Revealing the 'mortal grave' of the M1 Abrams tank on the Ukrainian battlefield.

newsmeki Team

Earlier this year, US President Joe Biden agreed to send Ukraine the most lethal armored vehicle in the country's military arsenal - the Abrams tank. 


General Mark Milley - Chairman of the US Joint Chiefs of Staff, praised the importance of the M1 Abrams main battle tank when it was delivered to Kyiv.

According to Mr. Milley, M1 Abrams is the best tank in the world and will make a difference after delivery. "However, Abrams will give Ukraine an advantage but not decisive. The evolution of the Ukrainian battlefield depends on many variables, not a single weapon system, so modern American tanks must be combined with infantry, artillery, and many types of forces. Other weapons," the US general said.

The "hard to destroy" machine

The US developed the M1 Abrams from 1972 to 1975 and operated this tank in 1980. This is the 3rd generation main battle tank (MBT), with over 6,000 units manufactured, handled, or stored in many parts of the world.

The M1 Abrams tank has a combat mass of more than 60 tons, operated by a crew of 4. The vehicle is equipped with NATO standard 120 mm cannon, a 7.62 mm coaxial gun, and a 12.7 mm gun, and can reach a maximum speed of 72 km / h on flat roads or 48 km / h on complex terrain thanks to the engine—HoneywellAGT 1500 hp.

According to the US military, Abrams tanks are "hard to destroy" machines because they are equipped with advanced composite armor, providing an effective defense against enemy fire.


Fuel and shells of M1 Abrams are stored in separate compartments to prevent bullets and fuel explosion if the vehicle is hit. With the M1 Abrams' integrated computerized fire control system, the gunner can hit the target by simply "pointing and firing."

In addition, Abrams can hit targets at long distances, day and night, in all weather conditions, thanks to the fire control and sound sighting systems.

While most modern tanks run on diesel, the Abrams uses a Honeywell gas turbine engine that produces 1,500 hp, which works best when using JP-8 jet fuel for jet force. This gives the Abrams powerful power generation, accelerating quickly while minimizing noise generation.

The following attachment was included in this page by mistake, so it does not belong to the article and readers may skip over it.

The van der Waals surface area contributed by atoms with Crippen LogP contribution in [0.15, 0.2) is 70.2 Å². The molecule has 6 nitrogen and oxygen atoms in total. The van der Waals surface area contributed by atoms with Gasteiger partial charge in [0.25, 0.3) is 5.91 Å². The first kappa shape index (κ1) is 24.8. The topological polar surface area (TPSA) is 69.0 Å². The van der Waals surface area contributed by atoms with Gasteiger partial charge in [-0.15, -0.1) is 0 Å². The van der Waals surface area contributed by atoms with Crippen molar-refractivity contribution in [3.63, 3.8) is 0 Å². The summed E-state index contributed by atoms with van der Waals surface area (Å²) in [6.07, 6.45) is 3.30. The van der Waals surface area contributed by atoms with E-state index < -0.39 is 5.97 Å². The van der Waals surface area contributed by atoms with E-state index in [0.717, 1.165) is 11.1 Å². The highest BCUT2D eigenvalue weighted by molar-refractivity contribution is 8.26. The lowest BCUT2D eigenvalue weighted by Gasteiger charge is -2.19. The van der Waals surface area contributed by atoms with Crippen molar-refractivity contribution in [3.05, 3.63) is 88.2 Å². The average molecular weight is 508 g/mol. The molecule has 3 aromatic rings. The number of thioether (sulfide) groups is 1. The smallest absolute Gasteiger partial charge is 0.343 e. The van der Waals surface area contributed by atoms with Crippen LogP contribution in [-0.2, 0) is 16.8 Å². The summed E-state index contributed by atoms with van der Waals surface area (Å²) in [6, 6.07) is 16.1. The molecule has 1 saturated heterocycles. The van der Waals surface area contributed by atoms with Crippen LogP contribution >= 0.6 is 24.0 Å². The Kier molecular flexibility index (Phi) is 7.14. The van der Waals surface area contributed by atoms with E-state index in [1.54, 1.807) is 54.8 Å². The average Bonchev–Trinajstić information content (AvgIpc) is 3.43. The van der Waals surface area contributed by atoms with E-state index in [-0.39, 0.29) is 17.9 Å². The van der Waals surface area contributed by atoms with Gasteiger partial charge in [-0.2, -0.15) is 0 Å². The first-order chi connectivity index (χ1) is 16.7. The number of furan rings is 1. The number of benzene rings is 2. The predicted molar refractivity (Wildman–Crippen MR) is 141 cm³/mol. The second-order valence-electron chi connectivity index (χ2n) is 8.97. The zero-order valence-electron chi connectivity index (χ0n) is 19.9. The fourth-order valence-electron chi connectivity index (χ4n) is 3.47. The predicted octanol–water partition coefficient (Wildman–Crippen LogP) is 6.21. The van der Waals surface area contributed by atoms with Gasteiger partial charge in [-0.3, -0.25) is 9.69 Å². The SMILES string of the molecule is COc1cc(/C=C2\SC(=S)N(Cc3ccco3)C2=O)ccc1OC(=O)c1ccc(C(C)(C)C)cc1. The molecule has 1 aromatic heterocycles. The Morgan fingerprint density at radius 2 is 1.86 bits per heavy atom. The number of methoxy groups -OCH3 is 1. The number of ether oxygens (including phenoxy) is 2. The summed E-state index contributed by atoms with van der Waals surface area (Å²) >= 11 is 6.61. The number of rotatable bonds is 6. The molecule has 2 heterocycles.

"Death grave" of M1 Abrams on the Ukrainian battlefield


Possesses such advanced technical characteristics, experts say that the M1 Abrams is difficult to maximize efficiency on the Ukrainian battlefield.

With a front line stretching nearly 1,000km, a base of about three tank battalions that the West promised to aid could not reverse the conflict. Still, it could only help Kyiv's forces increase their advantage in an area of ​​influence—minimal combat.

With three main fronts in Lugansk, Donetsk, and Zaporizhzhia, Ukraine needs at least three divisions equivalent to at least 900 tanks, a massive number that the West cannot respond quickly to.

Besides, unlike the battlefields that the West overwhelms in the Middle East, the Russian army possesses modern, powerful, and dense anti-tank and reconnaissance weapons, helping them to seize the initiative and take the industry. Ready to attack as soon as an opening is detected.

Although tanks play a nuclear role with ground combat groups, they must be supported by equipment, fire support, and logistics – which Ukraine lacks.


The M1 Abrams has a gas turbine engine, which gives it more significant acceleration than a diesel engine but requires more complex maintenance and consumes more fuel, the Financial Times reports.

According to reports, Abram consumes nearly 4 liters of fuel per kilometer of road. In 1993, Sweden compared the M1 with the Leopard 2 and discovered that the American tank destroyed twice as much gasoline as the Leopard 2.

Furthermore, most of the tanks Ukraine had operated since before the conflict broke out, as well as the German Leopard 2 and British Challenger 2 tanks that the country is about to receive, use diesel engines. This means it will be difficult for Ukraine to secure a sufficient supply of its fuel for Abrams. Abrams can also use diesel fuel, which requires Ukraine to double its maintenance efforts.

"Also, training these tank crewmen will take longer. The same logistical shortcomings can make Abrams tanks a burden for Ukraine and can easily become "prey" for Russian attacks," said Josh Kirshner, director of the strategic consulting firm. Beacon Global Strategies Strategy warns.

Source from the Internet

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